γ-Aminobutyric acid (GABA) administration improves action selection processes: a randomised controlled trial

Sci Rep. 2015 Jul 31;5:12770. doi: 10.1038/srep12770.

Abstract

In order to accomplish a task goal, real-life environments require us to develop different action control strategies in order to rapidly react to fast-moving visual and auditory stimuli. When engaging in complex scenarios, it is essential to prioritise and cascade different actions. Recent studies have pointed to an important role of the gamma-aminobutyric acid (GABA)-ergic system in the neuromodulation of action cascading. In this study we assessed the specific causal role of the GABA-ergic system in modulating the efficiency of action cascading by administering 800 mg of synthetic GABA or 800 mg oral of microcrystalline cellulose (placebo). In a double-blind, randomised, between-group design, 30 healthy adults performed a stop-change paradigm. Results showed that the administration of GABA, compared to placebo, increased action selection when an interruption (stop) and a change towards an alternative response were required simultaneously, and when such a change had to occur after the completion of the stop process. These findings, involving the systemic administration of synthetic GABA, provide the first evidence for a possible causal role of the GABA-ergic system in modulating performance in action cascading.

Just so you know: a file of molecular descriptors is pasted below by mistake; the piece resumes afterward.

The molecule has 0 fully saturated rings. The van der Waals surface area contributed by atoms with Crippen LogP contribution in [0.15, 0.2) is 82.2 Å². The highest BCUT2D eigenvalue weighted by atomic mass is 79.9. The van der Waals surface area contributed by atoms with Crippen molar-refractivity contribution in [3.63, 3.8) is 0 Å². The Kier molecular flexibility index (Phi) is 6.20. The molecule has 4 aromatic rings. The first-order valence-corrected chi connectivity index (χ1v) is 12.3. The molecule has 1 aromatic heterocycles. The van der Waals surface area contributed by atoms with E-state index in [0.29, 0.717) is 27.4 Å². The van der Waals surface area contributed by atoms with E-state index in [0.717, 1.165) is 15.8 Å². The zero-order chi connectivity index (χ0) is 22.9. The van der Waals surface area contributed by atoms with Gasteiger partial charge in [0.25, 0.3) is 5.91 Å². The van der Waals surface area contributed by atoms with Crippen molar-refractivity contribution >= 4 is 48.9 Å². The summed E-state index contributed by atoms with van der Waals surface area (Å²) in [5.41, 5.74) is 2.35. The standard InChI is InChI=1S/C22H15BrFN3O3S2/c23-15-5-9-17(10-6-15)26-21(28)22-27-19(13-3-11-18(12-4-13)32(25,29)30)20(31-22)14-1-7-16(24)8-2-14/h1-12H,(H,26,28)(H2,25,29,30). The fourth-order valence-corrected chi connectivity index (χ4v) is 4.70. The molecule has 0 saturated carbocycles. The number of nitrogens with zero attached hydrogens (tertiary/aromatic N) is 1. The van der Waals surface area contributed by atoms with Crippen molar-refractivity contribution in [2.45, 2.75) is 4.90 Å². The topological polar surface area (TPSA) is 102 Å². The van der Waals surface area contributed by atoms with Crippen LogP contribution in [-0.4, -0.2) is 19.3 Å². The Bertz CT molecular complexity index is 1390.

Publication types

  • Randomized Controlled Trial
  • Research Support, Non-U.S. Gov't

MeSH terms

  • Adolescent
  • Affect / drug effects
  • Blood Pressure / drug effects
  • Decision Making / drug effects*
  • Decision Making / physiology
  • Executive Function
  • Female
  • Heart Rate / drug effects
  • Humans
  • Male
  • Psychomotor Performance
  • Young Adult
  • gamma-Aminobutyric Acid / administration & dosage*

Substances

  • gamma-Aminobutyric Acid